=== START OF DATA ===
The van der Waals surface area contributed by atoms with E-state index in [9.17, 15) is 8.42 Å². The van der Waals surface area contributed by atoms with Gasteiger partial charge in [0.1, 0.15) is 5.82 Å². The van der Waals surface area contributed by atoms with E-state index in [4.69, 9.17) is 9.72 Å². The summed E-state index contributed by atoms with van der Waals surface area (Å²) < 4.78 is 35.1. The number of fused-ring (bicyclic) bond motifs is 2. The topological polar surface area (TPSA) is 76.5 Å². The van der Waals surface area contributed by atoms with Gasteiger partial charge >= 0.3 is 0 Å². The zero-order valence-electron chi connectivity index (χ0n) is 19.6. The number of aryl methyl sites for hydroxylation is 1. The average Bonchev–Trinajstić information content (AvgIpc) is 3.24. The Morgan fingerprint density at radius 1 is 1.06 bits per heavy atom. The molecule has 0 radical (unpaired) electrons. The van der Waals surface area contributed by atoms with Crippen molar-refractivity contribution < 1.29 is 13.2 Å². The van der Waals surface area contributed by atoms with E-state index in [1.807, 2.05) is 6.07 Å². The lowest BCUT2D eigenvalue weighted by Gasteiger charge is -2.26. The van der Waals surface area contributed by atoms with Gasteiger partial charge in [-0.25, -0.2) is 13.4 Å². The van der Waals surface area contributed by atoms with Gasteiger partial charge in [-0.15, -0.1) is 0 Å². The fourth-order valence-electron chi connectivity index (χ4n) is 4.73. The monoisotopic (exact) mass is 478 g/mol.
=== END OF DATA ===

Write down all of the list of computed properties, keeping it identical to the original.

The van der Waals surface area contributed by atoms with E-state index in [9.17, 15) is 8.42 Å². The van der Waals surface area contributed by atoms with Gasteiger partial charge in [0.1, 0.15) is 5.82 Å². The van der Waals surface area contributed by atoms with E-state index in [4.69, 9.17) is 9.72 Å². The summed E-state index contributed by atoms with van der Waals surface area (Å²) < 4.78 is 35.1. The number of fused-ring (bicyclic) bond motifs is 2. The topological polar surface area (TPSA) is 76.5 Å². The van der Waals surface area contributed by atoms with Gasteiger partial charge >= 0.3 is 0 Å². The zero-order valence-electron chi connectivity index (χ0n) is 19.6. The number of aryl methyl sites for hydroxylation is 1. The average Bonchev–Trinajstić information content (AvgIpc) is 3.24. The Morgan fingerprint density at radius 1 is 1.06 bits per heavy atom. The molecule has 0 radical (unpaired) electrons. The van der Waals surface area contributed by atoms with Crippen molar-refractivity contribution < 1.29 is 13.2 Å². The van der Waals surface area contributed by atoms with E-state index in [1.807, 2.05) is 6.07 Å². The lowest BCUT2D eigenvalue weighted by Gasteiger charge is -2.26. The van der Waals surface area contributed by atoms with Gasteiger partial charge in [-0.25, -0.2) is 13.4 Å². The van der Waals surface area contributed by atoms with Gasteiger partial charge in [-0.15, -0.1) is 0 Å². The fourth-order valence-electron chi connectivity index (χ4n) is 4.73. The monoisotopic (exact) mass is 478 g/mol.